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'Western Culture' 

Otter backs "instant racing" in Idaho; a judge orders Washington to speed up mental health evaluations

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In the Idaho legislature, "historical horse race" machines had few friends. The state legalized the machines in 2013 to prop up the struggling horse racing industry, with the understanding that they would simulate wagering on historical horse races. But many legislators were peeved when it turned out the machines bore a striking resemblance to slot machines, complete with spinning wheels of cherries and treasure chests.

This year, after complaints from area tribes, the Idaho Senate and the House voted overwhelmingly to repeal the bill and make the machines illegal.

But when it landed on the desk of Idaho Gov. C.L. "Butch" Otter, he pulled out his VETO pen. In some ways, his veto isn't a surprise. The legislation had been fervently opposed by ranchers. Otter, who wears boots and a cowboy hat, lives on a ranch. And as reported by the Spokesman-Review, the machine operators donated more than $92,000 to Otter.

"In my view, a precious part of Western culture is at stake," Otter wrote in his veto message.

While the Idaho Senate failed to override the veto, the body raised another question: Was the veto even legal? The Idaho constitution requires the governor to return vetoed bills to the legislature within five days (not counting Sundays). The Senate claims it only received the vetoed bill on Monday, after the deadline passed, an apparent violation of the law.

The governor's staff pointed out that when Otter vetoed the bill on Friday, the Senate already had adjourned for the Easter weekend. "There was nobody upstairs to deliver it to," spokesman Jon Hanian says. Expect litigation. (DANIEL WALTERS)


A U.S. District judge ruled last week that Washington state violates the constitutional rights of offenders with mental health issues who wait more than seven days for evaluation and treatment.

Offenders in Washington currently wait weeks, even months, before they're seen by a doctor after a court-ordered MENTAL HEALTH evaluation, which delays trial dates and can worsen their condition.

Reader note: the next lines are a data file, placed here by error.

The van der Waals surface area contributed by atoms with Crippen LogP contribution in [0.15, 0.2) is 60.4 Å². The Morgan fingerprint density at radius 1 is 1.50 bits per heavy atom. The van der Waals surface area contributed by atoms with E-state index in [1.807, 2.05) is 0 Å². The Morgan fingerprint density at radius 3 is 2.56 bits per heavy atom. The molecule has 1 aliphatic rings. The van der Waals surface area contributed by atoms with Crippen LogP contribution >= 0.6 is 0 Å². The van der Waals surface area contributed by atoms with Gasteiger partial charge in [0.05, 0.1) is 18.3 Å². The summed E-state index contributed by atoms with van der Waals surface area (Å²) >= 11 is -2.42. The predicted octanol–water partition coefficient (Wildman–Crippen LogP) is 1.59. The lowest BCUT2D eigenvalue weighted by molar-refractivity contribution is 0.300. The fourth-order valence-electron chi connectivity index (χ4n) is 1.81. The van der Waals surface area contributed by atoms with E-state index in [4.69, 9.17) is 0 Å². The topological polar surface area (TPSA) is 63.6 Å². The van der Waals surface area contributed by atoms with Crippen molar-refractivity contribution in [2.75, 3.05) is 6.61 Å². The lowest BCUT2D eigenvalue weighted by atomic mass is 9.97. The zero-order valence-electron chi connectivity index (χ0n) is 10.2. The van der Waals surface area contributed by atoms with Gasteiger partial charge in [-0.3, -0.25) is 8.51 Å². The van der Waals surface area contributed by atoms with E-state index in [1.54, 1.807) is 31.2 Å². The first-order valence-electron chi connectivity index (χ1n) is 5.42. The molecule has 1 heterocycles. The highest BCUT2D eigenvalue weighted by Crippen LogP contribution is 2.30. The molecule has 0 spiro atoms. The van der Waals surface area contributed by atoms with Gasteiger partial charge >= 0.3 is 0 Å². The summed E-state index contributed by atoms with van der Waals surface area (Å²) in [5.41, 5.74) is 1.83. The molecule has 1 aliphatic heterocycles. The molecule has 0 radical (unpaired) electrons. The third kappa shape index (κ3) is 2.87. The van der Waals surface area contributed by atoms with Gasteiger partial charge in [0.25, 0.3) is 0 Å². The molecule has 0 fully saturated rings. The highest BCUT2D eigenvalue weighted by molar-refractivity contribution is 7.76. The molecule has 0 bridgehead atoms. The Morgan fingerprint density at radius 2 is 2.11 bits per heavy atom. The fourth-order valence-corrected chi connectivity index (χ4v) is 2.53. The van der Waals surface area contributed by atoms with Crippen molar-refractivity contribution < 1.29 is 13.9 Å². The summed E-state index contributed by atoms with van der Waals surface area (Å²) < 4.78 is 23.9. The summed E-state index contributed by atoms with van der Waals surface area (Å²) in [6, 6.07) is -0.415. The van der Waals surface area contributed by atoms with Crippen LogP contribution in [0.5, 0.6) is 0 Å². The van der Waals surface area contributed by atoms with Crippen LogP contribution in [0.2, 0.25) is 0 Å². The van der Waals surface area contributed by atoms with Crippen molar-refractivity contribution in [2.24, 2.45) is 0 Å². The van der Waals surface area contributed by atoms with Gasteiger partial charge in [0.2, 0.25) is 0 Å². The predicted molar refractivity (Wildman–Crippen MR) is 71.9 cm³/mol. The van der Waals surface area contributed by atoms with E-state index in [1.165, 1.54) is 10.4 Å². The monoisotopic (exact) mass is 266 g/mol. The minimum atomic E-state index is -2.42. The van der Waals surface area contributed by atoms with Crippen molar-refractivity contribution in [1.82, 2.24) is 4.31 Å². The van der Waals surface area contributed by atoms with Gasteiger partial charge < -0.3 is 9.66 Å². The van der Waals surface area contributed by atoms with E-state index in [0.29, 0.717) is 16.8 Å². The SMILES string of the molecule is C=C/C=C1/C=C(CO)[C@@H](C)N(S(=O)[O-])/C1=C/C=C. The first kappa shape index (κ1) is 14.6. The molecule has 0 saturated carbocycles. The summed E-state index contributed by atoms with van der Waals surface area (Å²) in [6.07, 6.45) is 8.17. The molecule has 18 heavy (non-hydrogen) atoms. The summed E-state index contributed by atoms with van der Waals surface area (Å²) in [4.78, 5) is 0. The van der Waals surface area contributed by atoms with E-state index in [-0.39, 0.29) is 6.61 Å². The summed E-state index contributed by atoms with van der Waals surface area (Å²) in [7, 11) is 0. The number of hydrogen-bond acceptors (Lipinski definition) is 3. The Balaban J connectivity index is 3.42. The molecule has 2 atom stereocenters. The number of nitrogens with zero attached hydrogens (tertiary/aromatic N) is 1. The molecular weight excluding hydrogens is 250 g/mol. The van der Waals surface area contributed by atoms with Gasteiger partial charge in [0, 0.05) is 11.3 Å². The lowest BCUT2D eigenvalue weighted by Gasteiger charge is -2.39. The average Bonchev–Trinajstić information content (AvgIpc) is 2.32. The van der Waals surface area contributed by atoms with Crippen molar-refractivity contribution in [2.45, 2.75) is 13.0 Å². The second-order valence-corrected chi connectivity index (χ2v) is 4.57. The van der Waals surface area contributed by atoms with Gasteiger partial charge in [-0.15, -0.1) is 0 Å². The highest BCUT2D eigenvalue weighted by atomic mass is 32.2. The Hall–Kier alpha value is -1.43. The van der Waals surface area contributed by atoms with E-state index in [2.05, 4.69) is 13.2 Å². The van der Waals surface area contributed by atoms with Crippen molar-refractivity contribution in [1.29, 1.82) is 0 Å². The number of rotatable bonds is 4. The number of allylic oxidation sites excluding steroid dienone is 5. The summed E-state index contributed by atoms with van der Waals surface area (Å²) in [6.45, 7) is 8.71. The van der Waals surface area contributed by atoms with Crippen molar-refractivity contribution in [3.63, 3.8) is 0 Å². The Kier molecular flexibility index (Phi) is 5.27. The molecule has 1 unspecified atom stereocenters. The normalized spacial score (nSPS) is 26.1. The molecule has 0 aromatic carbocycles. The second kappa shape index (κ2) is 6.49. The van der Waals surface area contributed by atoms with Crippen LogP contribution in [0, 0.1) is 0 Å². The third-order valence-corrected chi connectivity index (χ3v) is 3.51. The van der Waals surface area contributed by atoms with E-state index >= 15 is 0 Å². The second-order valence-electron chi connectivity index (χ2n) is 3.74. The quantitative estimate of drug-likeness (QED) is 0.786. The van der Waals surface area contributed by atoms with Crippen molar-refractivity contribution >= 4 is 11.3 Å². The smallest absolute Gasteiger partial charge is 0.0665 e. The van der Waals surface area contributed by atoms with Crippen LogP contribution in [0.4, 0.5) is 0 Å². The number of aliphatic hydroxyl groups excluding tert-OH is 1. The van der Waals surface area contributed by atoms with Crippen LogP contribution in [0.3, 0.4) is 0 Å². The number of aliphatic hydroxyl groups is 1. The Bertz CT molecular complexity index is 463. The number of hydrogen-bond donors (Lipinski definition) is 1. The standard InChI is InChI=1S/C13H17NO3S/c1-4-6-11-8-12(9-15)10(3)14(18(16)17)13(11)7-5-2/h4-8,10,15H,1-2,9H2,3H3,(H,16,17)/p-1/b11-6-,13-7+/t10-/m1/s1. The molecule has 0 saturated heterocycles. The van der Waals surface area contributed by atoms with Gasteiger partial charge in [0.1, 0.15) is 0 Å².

Judge Marsha Pechman has given the state nine months to comply with her decision, which means hiring more staff and making room for the influx of patients. She also will appoint a monitor to make sure things are going smoothly, since the state has ignored previous court orders.

Spokane public defender Kari Reardon says that almost all of her clients are impacted by prolonged wait times. She calls the decision "tremendous" and "a first step in something that needed to be addressed."

The only downside, Reardon points out, is the cost to the Department of Social and Human Services, the agency responsible for overseeing mental health evaluations. But, as she and the court decision acknowledge, constitutional rights are guaranteed to all people, regardless of how much it costs. (MITCH RYALS)


The phones at the Idaho SUICIDE PREVENTION Hotline are ringing off the hook this year. Since Jan. 1, they've received 1,377 calls. That's 378 more calls than the hotline received in the entirety of 2013.

The hotline currently has 60 volunteers — with two or three of them and a licensed clinician fielding calls 24 hours a day. They plan to add 20 more by the end of May. "About half the calls, the person is having some form of suicidal ideation," says Volunteer Coordinator Nina Leary. The other calls come from people experiencing non-life-threatening crises.

The National Suicide Prevention Lifeline toll-free number (1-800-273-8255) is a suicide hotline in name but a crisis line in practice, says Leary. Around 30 percent of the calls are critical, with a volunteer keeping the caller on the line until help — in the form of a mental health crisis team, emergency services or police — arrives. In rural Idaho, this can take a long time.

Leary says the uptick in calls is a good thing. It reflects increased awareness, not increased thoughts of suicide, in the state with the sixth highest suicide rate. An AmeriCorps volunteer has been working full time to get the word out, and hotline ambassadors are doing outreach at community events. (LAEL HENTERLY)

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